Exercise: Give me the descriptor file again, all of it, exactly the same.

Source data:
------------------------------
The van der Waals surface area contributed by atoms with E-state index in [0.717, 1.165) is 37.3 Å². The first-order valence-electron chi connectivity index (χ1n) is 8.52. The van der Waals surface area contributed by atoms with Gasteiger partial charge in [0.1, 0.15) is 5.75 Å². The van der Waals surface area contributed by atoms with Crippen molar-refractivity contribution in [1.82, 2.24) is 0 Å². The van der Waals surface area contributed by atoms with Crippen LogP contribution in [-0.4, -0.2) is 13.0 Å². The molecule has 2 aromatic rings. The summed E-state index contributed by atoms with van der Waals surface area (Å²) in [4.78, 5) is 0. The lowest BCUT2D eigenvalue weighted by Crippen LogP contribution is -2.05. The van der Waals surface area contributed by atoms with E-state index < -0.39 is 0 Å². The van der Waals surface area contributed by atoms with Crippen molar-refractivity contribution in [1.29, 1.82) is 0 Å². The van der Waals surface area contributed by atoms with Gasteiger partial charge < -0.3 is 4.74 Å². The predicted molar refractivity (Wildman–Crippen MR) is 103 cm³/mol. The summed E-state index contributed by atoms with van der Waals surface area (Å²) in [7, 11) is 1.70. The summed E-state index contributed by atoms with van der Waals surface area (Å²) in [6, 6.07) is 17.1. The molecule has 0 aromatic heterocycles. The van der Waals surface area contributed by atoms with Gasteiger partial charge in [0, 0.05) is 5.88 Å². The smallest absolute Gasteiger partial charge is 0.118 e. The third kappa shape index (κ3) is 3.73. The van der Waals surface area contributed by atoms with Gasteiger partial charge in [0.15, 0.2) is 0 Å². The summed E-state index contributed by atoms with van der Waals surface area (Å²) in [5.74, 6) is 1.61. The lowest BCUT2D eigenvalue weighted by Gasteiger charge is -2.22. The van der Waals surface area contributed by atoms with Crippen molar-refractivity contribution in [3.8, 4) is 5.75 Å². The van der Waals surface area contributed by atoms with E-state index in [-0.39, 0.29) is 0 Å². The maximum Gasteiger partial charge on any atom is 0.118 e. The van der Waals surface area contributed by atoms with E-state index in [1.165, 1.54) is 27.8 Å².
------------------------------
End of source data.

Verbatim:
The van der Waals surface area contributed by atoms with E-state index in [0.717, 1.165) is 37.3 Å². The first-order valence-electron chi connectivity index (χ1n) is 8.52. The van der Waals surface area contributed by atoms with Gasteiger partial charge in [0.1, 0.15) is 5.75 Å². The van der Waals surface area contributed by atoms with Crippen molar-refractivity contribution in [1.82, 2.24) is 0 Å². The van der Waals surface area contributed by atoms with Crippen LogP contribution in [-0.4, -0.2) is 13.0 Å². The molecule has 2 aromatic rings. The summed E-state index contributed by atoms with van der Waals surface area (Å²) in [4.78, 5) is 0. The lowest BCUT2D eigenvalue weighted by Crippen LogP contribution is -2.05. The van der Waals surface area contributed by atoms with E-state index < -0.39 is 0 Å². The van der Waals surface area contributed by atoms with Crippen molar-refractivity contribution in [1.29, 1.82) is 0 Å². The van der Waals surface area contributed by atoms with Gasteiger partial charge < -0.3 is 4.74 Å². The predicted molar refractivity (Wildman–Crippen MR) is 103 cm³/mol. The summed E-state index contributed by atoms with van der Waals surface area (Å²) in [7, 11) is 1.70. The summed E-state index contributed by atoms with van der Waals surface area (Å²) in [6, 6.07) is 17.1. The molecule has 0 aromatic heterocycles. The van der Waals surface area contributed by atoms with Gasteiger partial charge in [0, 0.05) is 5.88 Å². The smallest absolute Gasteiger partial charge is 0.118 e. The third kappa shape index (κ3) is 3.73. The van der Waals surface area contributed by atoms with Gasteiger partial charge in [0.15, 0.2) is 0 Å². The summed E-state index contributed by atoms with van der Waals surface area (Å²) in [5.74, 6) is 1.61. The lowest BCUT2D eigenvalue weighted by Gasteiger charge is -2.22. The van der Waals surface area contributed by atoms with Crippen molar-refractivity contribution in [3.8, 4) is 5.75 Å². The van der Waals surface area contributed by atoms with E-state index in [-0.39, 0.29) is 0 Å². The maximum Gasteiger partial charge on any atom is 0.118 e. The van der Waals surface area contributed by atoms with E-state index in [1.165, 1.54) is 27.8 Å².